The impact: The damage was done in talking about “social media” as being able to generate “earned media” – setting up the dangerous expectation that social media is free or cheap just like “earned media.”

Why I hate the term:  Any marketing practitioner knows it takes lots of time and hard work to get social media to work properly. That is not free or even cheap. The mythical “earned media” beast creates false expectations that are hard to overcome.

7. Impressions:

The history: In the old days, it was relatively easy to estimate the number of people an ad campaign would reach given the limited number of outlets; TV, magazine, radio and even movies. This diverse yet limited media was measured in terms of standard “impressions” easily translatable to a real-world audience number.

The impact:  Theuse of impressions worked with traditional media because of its tangible audience delivery numbers but it fails in today’s digital landscape that is capable of serving billions of impressions but incapable of telling us how many people were actually reached.

Why I hate the term: This term, more than any, IMHO is the root cause of a system-wide loss of trust between agencies and tech platforms; advertisers and publisher audience numbers; consumers and advertisers. This epic trust failure explains the steep decline in all forms of digital advertising interactions.

8. Engagement:

The history: The term was long used to describe great creative because it was “engaging.” Later, sometime in the 1990’s, it was applied more specifically to direct marketing because of its ability to precisely measure direct response engagement (i.e. – email or banner ads).

The impact: It’s rather humorous to watch marketing tech platforms gush about engagement as though it just hatched from the brain of the clever tech set. That would be benign enough except that a tech platform’s idea of engagement is a herky jerky set of user “twitches” and clicks instead of the elegant dance that a great engagement experience can become.

Why I hate the term: Technologists’ slavish devotion to engagement is rather shallow; lacking in the nuance to understand the profound ROI difference between just an “interaction” and true “engagement.”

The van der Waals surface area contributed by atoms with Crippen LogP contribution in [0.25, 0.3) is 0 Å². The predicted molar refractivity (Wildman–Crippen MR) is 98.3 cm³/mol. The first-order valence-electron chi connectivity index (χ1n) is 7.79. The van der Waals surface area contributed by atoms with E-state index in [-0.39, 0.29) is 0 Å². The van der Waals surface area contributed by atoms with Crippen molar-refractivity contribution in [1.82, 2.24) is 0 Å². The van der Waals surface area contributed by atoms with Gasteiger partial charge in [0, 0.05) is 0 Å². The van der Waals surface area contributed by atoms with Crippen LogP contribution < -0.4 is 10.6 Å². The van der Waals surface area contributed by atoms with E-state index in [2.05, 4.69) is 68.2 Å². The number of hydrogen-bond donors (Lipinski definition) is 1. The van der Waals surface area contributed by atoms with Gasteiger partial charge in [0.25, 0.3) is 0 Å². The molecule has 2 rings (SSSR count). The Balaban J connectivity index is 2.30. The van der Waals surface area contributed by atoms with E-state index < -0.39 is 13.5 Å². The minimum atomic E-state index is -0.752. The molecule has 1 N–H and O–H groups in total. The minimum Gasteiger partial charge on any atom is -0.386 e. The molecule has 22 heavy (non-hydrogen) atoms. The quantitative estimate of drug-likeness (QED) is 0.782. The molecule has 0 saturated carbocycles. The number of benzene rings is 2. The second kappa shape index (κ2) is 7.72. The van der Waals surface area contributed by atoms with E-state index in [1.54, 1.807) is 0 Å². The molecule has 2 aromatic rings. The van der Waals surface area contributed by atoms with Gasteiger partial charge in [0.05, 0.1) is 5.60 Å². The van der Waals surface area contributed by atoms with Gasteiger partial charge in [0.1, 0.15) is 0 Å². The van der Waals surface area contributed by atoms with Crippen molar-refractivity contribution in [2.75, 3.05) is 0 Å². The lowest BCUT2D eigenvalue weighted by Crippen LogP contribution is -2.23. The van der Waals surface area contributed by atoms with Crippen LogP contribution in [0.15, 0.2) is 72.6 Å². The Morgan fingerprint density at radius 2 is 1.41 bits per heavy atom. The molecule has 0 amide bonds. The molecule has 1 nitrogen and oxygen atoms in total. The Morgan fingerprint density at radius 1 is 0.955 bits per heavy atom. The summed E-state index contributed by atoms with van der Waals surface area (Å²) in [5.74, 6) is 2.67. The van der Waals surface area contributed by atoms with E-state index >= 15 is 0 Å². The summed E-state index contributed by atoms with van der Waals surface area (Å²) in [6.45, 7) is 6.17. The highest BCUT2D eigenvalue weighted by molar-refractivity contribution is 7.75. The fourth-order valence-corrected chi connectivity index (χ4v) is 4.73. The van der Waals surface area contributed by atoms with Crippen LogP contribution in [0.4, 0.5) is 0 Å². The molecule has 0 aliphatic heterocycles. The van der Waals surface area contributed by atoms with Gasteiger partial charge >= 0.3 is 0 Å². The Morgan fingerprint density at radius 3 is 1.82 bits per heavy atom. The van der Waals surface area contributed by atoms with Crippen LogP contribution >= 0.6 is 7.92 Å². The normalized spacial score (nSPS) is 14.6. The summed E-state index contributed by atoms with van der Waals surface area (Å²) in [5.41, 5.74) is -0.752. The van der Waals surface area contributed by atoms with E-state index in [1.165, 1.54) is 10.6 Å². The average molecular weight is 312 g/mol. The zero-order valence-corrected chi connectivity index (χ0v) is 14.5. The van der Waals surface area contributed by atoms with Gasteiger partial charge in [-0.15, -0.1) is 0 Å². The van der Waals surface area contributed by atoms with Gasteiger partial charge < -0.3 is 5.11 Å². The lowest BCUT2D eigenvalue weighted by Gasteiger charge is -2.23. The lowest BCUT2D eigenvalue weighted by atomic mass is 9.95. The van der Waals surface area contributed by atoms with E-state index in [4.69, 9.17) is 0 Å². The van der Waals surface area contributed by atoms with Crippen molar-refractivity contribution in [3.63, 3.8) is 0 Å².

The marketing tech industry is trying to respond to the continued stream of bad news of plummeting digital ad response rates. At its heart, I believe the challenges stem from the lack of connectedness between technologists’ capabilities and marketers’ requirements. Language can be a bridge connecting technology with the business of marketing. Only then can we begin to unleash all the potential.

Why did social media become so urgently important right now?

Judy Shapiro:

So much has happened in social media since this was written in 2010 and yet the operational model for how companies leverage social marketing as still as fuzzy now as then. *sigh*

Originally posted on Trenchwars Weblog:

Nowadays, I sometimes feel like the doctor who is often asked his advice “off duty”. Once I say I am in marketing, the inevitable questions begin. “How can I launch a product with just social media?” (You can’t). Is social media really free? (No). Can I be successful at social media without an agency (yes…but). This is not just mere curiosity; there is urgency to the questions I have not encountered before.

Now aside from the inconvenient truth that I am practitioner of marketing and perhaps not an “expert”; the other inconvenient truth is that there aren’t many experts to found anywhere because social media has barely been on the corporate radar for 24 months and it is very fast evolving category of marketing that is growing in importance. This expertise gap understandably makes companies scrambling for advice with a frantic energy approaching panic.

So with that perspective, let’s return…

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My itzy bitzy “told ya so” moment

Today I caught wind of a post called: The Facebook experiment has failed. Let’s go back.via @jeswin that describes how Facebook failed because it lost sight of its core mission.

Today, I felt vindicated because when I asked way back in December 2010 “Has Facebook Jumped the Shark?” I was universally derided by the tech world as being old fashioned. I was privately applauded by ad folks for having the gumption to dare and challenge the cool Facebook.

In the end, it’s kind of a hard to call a $40B company a failure. That said,  my ambivalence with Facebook continues to roll along as this image I did for a SWSX session (2011) I was asked to do expresses so perfectly.

The SXSW Image for article "Has Facebook Jumped the Shark?"

The SXSW Image for article “Has Facebook Jumped the Shark?”

Huh Twitter?

Dear Twitter -

I have trying to use your ad platform but you stump me.

You send me campaign optimization emails after the campaign is over.

You make it hard to understand how a new account can advertise.

You have a weird glitch in your mobile ad platform.

But this is almost funny. Am I supposed to learn Japanese (I think that what’s it is)??

This is the what I see on my Twitter ad dashboard.

twitter 2

 

 

 

Confusion abounds.

Judy

A daily identity crisis – venture style.

Damn it!

You’d think that after 18 months of intense development which resulted in a live marketing platform with paying customers, we wouldn’t be having this problem.

You’d think we’d know by now.

But as we begin selling our new platform, prospects from agencies and brands, surprisingly, see us solving different problems. Agencies think of us as tech company helping them with new ideas. Brands see us as a service provider able to integrate tech enabled marketing with services. This leads to some awesome but awkward moments confusing what we are.

Generally speaking, they categorize us loosely in three ways: